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An estimated 3.1 million students were homeschooled in the United States during the 2021-2022 school year.


Homeschoolers are diverse

Homeschooling families come from many different demographics: Atheists, Christians, Muslims, and Mormons; progressives and liberals, libertarians, and conservatives; low-, middle-, and high income; parents with Ph.D.s, GEDs, and no high school diploma.

Homeschoolers as a group live below the national average income level.

Parents homeschool for these reasons (among others):

  • Concern about school environment, such as safety, drugs, or negative peer pressure
  • Dissatisfaction with the academic instruction at other schools
  • Desire to provide religious or moral instruction

Many African American parents homeschool to:

  • Protect their children, especially their boys, from low expectations and being labeled as “trouble makers”
  • Give their children a sense of their historic cultural roots

Homeschoolers score substantially higher on standardized tests than public school students, on average

The average U.S. homeschooled student scores 15-30 percentiles higher than the national average.

Oregon homeschoolers, on average, score 29 percentiles higher than the national average. Arkansas homeschoolers, on average, score 11 percentiles higher than the national average.

Homeschooled students receive the same academic boost at all ability levels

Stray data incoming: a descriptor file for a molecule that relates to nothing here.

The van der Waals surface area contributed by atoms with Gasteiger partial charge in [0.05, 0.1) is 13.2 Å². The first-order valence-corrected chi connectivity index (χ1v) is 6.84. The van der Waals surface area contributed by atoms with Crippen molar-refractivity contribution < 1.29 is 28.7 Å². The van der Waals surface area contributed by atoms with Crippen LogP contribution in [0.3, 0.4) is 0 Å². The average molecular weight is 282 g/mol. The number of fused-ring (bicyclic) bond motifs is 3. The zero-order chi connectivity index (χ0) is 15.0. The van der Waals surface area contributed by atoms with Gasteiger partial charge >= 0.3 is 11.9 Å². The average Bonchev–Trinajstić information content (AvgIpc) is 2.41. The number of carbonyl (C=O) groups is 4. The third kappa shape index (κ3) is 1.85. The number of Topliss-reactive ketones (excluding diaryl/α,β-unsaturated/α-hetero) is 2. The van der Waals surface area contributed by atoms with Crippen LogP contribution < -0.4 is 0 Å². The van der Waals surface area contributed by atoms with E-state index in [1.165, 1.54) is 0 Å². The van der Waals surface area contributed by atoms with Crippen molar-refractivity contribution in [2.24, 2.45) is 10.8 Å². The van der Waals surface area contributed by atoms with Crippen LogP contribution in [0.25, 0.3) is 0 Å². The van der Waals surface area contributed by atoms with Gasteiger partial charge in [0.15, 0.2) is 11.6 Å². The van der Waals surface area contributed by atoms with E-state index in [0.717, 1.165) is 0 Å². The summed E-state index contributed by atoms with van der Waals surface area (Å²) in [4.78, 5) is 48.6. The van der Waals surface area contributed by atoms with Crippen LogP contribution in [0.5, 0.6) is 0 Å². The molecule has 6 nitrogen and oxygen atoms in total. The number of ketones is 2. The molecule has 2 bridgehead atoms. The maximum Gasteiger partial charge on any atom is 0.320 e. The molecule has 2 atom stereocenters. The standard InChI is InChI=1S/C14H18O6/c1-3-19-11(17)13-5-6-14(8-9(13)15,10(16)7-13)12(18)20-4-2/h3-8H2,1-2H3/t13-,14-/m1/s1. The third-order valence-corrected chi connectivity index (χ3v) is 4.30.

This includes children with learning disabilities.

Homeschooled students are as consistently (equitably) educated as public school students

There are proportionately just as many well-served homeschool students as there are well-served public school students. And there are proportionately just as many ill-served public school students as there are ill-served homeschool students.

The typical homeschooled student is well-socialized

Socialization is the process of gaining the abilities and motivations necessary to function well as a member of society. In recent research, homeschoolers have demonstrated the sufficiency of their socializing experiences, on some issues showing better results than conventional schools.

One study suggests homeschooled students may be more politically tolerant than public school students.

Homeschooled students have the same or lower child abuse rates than the national average

The largest study so far on child abuse and type of education concluded that demographics rather than type of education largely determine child abuse rates. For homeschool-related abuse, typically “maltreatment is not happening at home and within the family but by others at places and activities such as at co-ops (co-operatives), part-time classes at a public or private school or a pod, museums, sports activities, music lessons, scouts, church or synagogue, or a play group.”

Public criticism of child abuse by homeschoolers relies on anecdotal evidence

There is no indication in Federal data that mandatory reporting of suspected child abuse in public schools significantly protects students.

Regulation does not help homeschooled students

Homeschool academic achievement is not boosted by regulations.

There is no evidence that regulating homeschoolers protects homeschooled students from child abuse.

Most existing state/provincial homeschool regulations are based on assumptions known to be unfounded.

Rodger Williams
Updated March 29, 2024